Veteran Stories:
Glenn Price

Army

  • Glenn Price's Certificate of Service, 1953.

    Glenn Price
  • Glenn Price's Discharge Certificate, 1946.

    Glenn Price
  • Soldier's Service Book of Glenn Price, 1944.

    Glenn Price
  • Glenn Price'S Medals: Canadian Volunteer Service Medal; France and Germany Star; War Medal (1939-45).

    Glenn Price
  • Hastings and Prince Edward Regiment's Pin.

    Glenn Price
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"Our responsibility then was to clean the Germans out of the Reichwald Forest. And they were there up in trees with high-powered rifles, killing officers."

Transcript

My mother Brittner Etta Hemridge, she thought her boys were going to be way overseas of course. And there was two of us and my younger brother’s a year and a half younger. So he was too young to join up. And then I joined up in 1944. And I celebrated my 18th birthday on the boat going overseas. In the meantime, I had gotten a job at the Peterborough Examiner in Peterborough, Ontario, as a letter-top operator and I quite enjoyed that and they kept my job open, when I came back, I went back to work.

We couldn’t wear our boots because there was U-boats, German boats, submarines in the area and the steel boots on the steel deck reverberated through the radar. So we had to go in our sock feet. When we got overseas, they threw the socks away, they were so dirty, and gave us new ones.

So we landed in Liverpool and then we had to get on a convoy and go down to Sussex in South England. And that’s where we were put up and took some training there and then went immediately over to Europe, to Holland. We landed in Nijmegen and we were sent up to the Hastings and Prince Edward Regiment as replacements. They were having heavy casualties just then in fighting the Germans in Holland and they needed replacements.

Our responsibility then was to clean the Germans out of the Reichwald Forest. And they were there up in trees with high-powered rifles, killing officers. So it was sharpshooting. And we went through there with Jeeps with flame throwers on them and shot a flame thrower up in the trees and they came down with their shirts on fire, I’ll tell you. It was pretty gruesome, but we cleaned them out and took a lot of prisoners and had to disarm them, take their pistols and rifles away from them. But they had no ammunition anyway, their ammunition was all gone. They had no gasoline for their cars or tanks or Jeeps. They were all parked. All the officers had big Mercedes cars that they had stolen from the Dutch wealthy people and they had no gas to run them in. So Canadian officers took over those cars and they ran them until the higher-ups said, no more gas for them cars. I had one for three days and went to get gas in it and they took it away from me. They were only for officers.

A lot of our fellows that I went overseas with were killed in that battle in that forest by these sharpshooters up the trees. We showed no mercy when we got them down, I’ll tell you. So we took them prisoner and held them until after the war ended. That’s a different story. Then we had to take them back to Germany by boat. We sailed them from Nijmegen up to Bremen Harbour, which is up around the point of Norway, into the upper coast of Germany. And there was six Canadians on each ship, 500 prisoners, and these prisoners all had squeeze-boxes, accordions and guitars, very musical lads. And there were six of us on there to raise the Canadian flag every morning and take it down at night and to guard these prisoners. But I don’t know what we would have done with them, there was only six of us. But anyway, they were happy as we were to see the war ended because they were all our age too, they were just young kids really. But they gave us no trouble whatsoever. I didn’t understand German and they only knew a smattering of English, but we had conversations with them. And they were all nice kids. As I say, they were as glad to see the end of the war as we were. And we sang songs with them too. They taught us some German songs and we taught them some Canadian songs and it was an interesting time. It took us five days to sail up around that point, to Germany.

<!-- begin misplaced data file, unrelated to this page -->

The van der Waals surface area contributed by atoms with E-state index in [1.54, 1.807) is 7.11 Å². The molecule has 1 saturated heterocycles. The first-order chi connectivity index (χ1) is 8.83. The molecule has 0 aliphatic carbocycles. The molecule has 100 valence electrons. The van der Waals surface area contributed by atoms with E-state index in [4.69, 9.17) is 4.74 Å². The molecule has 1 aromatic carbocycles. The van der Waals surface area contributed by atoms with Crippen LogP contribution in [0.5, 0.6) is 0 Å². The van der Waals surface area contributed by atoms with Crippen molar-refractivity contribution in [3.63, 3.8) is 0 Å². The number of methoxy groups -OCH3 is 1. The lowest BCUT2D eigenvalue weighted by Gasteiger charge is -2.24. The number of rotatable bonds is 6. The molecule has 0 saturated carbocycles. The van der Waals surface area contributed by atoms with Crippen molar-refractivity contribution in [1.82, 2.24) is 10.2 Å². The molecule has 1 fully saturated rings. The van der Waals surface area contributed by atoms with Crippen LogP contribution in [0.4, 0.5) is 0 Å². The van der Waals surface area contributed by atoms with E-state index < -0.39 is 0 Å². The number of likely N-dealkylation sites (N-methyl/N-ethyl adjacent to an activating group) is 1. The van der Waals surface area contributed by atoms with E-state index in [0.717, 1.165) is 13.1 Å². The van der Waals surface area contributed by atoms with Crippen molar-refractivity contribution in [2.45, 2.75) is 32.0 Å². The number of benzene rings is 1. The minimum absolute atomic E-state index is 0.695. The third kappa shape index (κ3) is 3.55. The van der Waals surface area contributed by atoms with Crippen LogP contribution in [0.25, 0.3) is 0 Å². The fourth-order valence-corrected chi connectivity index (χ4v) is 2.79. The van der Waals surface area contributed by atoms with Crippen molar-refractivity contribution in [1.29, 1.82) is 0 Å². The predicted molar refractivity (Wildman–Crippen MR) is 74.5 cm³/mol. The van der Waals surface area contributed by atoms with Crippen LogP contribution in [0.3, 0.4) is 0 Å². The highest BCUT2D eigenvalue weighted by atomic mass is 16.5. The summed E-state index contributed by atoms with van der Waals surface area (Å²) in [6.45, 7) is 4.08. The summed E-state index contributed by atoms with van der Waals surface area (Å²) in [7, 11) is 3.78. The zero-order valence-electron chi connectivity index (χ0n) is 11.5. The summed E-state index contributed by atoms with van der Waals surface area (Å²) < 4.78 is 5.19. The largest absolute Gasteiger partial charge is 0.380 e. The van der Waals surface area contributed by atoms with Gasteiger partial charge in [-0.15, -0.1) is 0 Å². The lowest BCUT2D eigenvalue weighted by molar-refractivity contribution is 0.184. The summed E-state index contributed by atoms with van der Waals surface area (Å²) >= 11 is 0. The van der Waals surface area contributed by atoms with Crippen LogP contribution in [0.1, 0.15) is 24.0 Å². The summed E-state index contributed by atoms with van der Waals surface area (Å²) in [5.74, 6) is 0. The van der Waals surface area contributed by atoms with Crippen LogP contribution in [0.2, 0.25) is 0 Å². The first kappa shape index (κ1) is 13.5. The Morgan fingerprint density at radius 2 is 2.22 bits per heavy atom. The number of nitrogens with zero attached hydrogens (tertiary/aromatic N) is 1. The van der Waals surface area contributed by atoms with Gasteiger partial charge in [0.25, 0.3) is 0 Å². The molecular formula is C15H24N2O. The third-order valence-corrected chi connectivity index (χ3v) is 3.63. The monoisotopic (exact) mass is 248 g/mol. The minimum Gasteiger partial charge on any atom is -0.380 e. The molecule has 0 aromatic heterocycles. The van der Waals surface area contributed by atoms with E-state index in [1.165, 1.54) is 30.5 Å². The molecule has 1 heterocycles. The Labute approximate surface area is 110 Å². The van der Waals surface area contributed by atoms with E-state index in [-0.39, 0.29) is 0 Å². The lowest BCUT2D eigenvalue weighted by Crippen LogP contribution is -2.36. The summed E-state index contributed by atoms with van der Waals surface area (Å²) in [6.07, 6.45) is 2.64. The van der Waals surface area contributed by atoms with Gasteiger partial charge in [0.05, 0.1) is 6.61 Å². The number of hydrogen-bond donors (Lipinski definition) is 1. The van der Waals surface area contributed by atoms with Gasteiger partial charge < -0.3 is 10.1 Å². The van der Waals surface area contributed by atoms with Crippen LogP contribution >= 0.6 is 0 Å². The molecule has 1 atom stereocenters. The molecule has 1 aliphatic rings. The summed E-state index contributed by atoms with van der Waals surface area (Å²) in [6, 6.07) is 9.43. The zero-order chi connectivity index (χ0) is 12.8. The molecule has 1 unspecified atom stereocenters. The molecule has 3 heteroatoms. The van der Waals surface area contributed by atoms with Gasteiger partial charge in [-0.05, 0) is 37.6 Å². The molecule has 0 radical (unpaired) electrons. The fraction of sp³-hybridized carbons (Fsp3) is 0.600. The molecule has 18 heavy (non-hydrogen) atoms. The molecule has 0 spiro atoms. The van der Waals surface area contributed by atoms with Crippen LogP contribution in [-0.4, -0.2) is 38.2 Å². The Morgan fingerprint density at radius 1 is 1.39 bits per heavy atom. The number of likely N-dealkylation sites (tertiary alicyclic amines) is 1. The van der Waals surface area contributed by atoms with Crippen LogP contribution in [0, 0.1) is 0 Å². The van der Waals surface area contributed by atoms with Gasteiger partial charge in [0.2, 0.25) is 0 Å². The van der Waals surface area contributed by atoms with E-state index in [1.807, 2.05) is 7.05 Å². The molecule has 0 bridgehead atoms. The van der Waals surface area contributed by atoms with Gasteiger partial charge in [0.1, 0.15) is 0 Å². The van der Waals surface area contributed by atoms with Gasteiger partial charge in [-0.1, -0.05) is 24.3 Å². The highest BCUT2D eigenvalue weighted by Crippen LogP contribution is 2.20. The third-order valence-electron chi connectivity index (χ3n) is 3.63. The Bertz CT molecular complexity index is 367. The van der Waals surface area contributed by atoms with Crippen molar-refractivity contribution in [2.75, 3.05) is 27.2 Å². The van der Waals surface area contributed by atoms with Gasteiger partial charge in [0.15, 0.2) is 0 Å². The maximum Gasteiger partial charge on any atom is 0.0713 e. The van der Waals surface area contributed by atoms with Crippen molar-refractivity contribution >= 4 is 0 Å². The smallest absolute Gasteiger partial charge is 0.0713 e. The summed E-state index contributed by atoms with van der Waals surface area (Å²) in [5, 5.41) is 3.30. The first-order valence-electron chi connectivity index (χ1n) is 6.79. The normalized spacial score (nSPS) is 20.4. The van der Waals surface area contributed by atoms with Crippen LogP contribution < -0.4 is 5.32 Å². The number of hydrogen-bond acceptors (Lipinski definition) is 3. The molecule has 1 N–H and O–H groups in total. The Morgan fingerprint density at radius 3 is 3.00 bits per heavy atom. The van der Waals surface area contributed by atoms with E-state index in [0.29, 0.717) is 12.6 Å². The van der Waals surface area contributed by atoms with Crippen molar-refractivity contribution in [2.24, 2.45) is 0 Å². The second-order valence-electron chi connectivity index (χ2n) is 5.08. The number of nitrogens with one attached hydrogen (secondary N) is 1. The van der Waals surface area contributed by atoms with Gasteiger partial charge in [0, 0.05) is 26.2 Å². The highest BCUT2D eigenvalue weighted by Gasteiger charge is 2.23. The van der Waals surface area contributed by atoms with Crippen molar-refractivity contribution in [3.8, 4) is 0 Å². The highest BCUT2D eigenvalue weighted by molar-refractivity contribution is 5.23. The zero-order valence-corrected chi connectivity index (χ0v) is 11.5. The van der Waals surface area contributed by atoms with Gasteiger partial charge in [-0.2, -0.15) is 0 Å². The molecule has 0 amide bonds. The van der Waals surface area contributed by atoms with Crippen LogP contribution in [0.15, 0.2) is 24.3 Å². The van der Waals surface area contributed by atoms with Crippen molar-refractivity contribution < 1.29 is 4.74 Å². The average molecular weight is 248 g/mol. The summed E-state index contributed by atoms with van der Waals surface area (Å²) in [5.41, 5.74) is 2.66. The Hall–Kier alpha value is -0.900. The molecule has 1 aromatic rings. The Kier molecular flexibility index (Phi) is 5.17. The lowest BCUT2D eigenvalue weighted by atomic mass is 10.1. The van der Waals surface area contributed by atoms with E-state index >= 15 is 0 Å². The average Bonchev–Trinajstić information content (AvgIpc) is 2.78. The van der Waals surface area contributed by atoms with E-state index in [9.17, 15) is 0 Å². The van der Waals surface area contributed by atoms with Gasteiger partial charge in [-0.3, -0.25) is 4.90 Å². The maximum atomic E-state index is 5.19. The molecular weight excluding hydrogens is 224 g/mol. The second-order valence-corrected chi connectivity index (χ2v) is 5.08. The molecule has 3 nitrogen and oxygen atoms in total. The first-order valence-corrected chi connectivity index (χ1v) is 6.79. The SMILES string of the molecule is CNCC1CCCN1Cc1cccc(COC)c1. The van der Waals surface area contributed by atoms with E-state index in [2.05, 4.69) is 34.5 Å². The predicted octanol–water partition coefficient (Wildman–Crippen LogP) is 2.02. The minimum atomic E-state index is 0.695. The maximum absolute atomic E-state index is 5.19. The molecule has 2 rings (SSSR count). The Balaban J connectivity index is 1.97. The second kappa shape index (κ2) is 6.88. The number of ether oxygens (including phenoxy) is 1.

But when the war ended, we had to wash all the vehicles for a parade into Holland and paint all the wheels and my job was to paint the nuts on the wheels red. And there’s about 10 nuts on each wheel and I had to go around and paint all those nuts red. And they really looked good when I got done too. And then they had the parade in Holland a few days after the official end of the war. And of course, throngs of Dutch people on the street and they had supplied us with boxes and boxes of chocolate bars and we were throwing chocolate bars out to the kids. And just a hell of a big celebration, I’ll tell you. Brings tears to my eyes to even think about it. We were some happy.

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